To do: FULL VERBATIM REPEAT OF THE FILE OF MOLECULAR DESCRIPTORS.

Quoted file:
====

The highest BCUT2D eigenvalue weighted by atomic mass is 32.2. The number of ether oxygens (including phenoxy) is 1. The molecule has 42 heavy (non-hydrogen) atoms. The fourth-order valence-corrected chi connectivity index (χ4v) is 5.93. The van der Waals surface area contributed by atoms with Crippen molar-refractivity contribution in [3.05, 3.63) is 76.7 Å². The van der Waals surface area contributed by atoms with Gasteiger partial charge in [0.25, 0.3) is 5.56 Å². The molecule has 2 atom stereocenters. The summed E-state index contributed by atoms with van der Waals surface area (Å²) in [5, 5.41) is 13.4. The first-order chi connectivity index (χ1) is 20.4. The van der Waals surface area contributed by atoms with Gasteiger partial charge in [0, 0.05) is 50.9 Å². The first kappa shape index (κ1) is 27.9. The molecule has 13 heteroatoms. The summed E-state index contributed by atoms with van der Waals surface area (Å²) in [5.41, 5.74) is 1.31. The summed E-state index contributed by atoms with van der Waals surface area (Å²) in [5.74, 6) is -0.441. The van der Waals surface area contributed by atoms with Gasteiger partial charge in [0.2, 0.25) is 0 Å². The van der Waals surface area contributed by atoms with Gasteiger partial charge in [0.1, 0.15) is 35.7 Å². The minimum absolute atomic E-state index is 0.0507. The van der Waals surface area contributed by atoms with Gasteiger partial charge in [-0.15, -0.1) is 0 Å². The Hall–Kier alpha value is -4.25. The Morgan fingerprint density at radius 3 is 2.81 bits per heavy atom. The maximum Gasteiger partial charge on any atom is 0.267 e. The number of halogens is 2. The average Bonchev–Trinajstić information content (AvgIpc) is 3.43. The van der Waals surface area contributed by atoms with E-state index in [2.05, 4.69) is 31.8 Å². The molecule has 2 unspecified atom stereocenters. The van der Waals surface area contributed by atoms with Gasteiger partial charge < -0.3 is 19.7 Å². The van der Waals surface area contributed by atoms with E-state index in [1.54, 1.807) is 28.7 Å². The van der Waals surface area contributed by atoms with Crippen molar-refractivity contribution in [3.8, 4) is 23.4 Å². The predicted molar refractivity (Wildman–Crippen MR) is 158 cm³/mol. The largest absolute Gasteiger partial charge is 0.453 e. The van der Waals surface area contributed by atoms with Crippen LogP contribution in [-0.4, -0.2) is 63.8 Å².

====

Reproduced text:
The highest BCUT2D eigenvalue weighted by atomic mass is 32.2. The number of ether oxygens (including phenoxy) is 1. The molecule has 42 heavy (non-hydrogen) atoms. The fourth-order valence-corrected chi connectivity index (χ4v) is 5.93. The van der Waals surface area contributed by atoms with Crippen molar-refractivity contribution in [3.05, 3.63) is 76.7 Å². The van der Waals surface area contributed by atoms with Gasteiger partial charge in [0.25, 0.3) is 5.56 Å². The molecule has 2 atom stereocenters. The summed E-state index contributed by atoms with van der Waals surface area (Å²) in [5, 5.41) is 13.4. The first-order chi connectivity index (χ1) is 20.4. The van der Waals surface area contributed by atoms with Gasteiger partial charge in [0, 0.05) is 50.9 Å². The first kappa shape index (κ1) is 27.9. The molecule has 13 heteroatoms. The summed E-state index contributed by atoms with van der Waals surface area (Å²) in [5.41, 5.74) is 1.31. The summed E-state index contributed by atoms with van der Waals surface area (Å²) in [5.74, 6) is -0.441. The van der Waals surface area contributed by atoms with Gasteiger partial charge in [0.2, 0.25) is 0 Å². The van der Waals surface area contributed by atoms with Gasteiger partial charge in [0.1, 0.15) is 35.7 Å². The minimum absolute atomic E-state index is 0.0507. The van der Waals surface area contributed by atoms with Gasteiger partial charge in [-0.15, -0.1) is 0 Å². The Hall–Kier alpha value is -4.25. The Morgan fingerprint density at radius 3 is 2.81 bits per heavy atom. The maximum Gasteiger partial charge on any atom is 0.267 e. The number of halogens is 2. The average Bonchev–Trinajstić information content (AvgIpc) is 3.43. The van der Waals surface area contributed by atoms with E-state index in [2.05, 4.69) is 31.8 Å². The molecule has 2 unspecified atom stereocenters. The van der Waals surface area contributed by atoms with Gasteiger partial charge < -0.3 is 19.7 Å². The van der Waals surface area contributed by atoms with E-state index in [1.54, 1.807) is 28.7 Å². The van der Waals surface area contributed by atoms with Crippen molar-refractivity contribution in [3.8, 4) is 23.4 Å². The predicted molar refractivity (Wildman–Crippen MR) is 158 cm³/mol. The largest absolute Gasteiger partial charge is 0.453 e. The van der Waals surface area contributed by atoms with Crippen LogP contribution in [-0.4, -0.2) is 63.8 Å².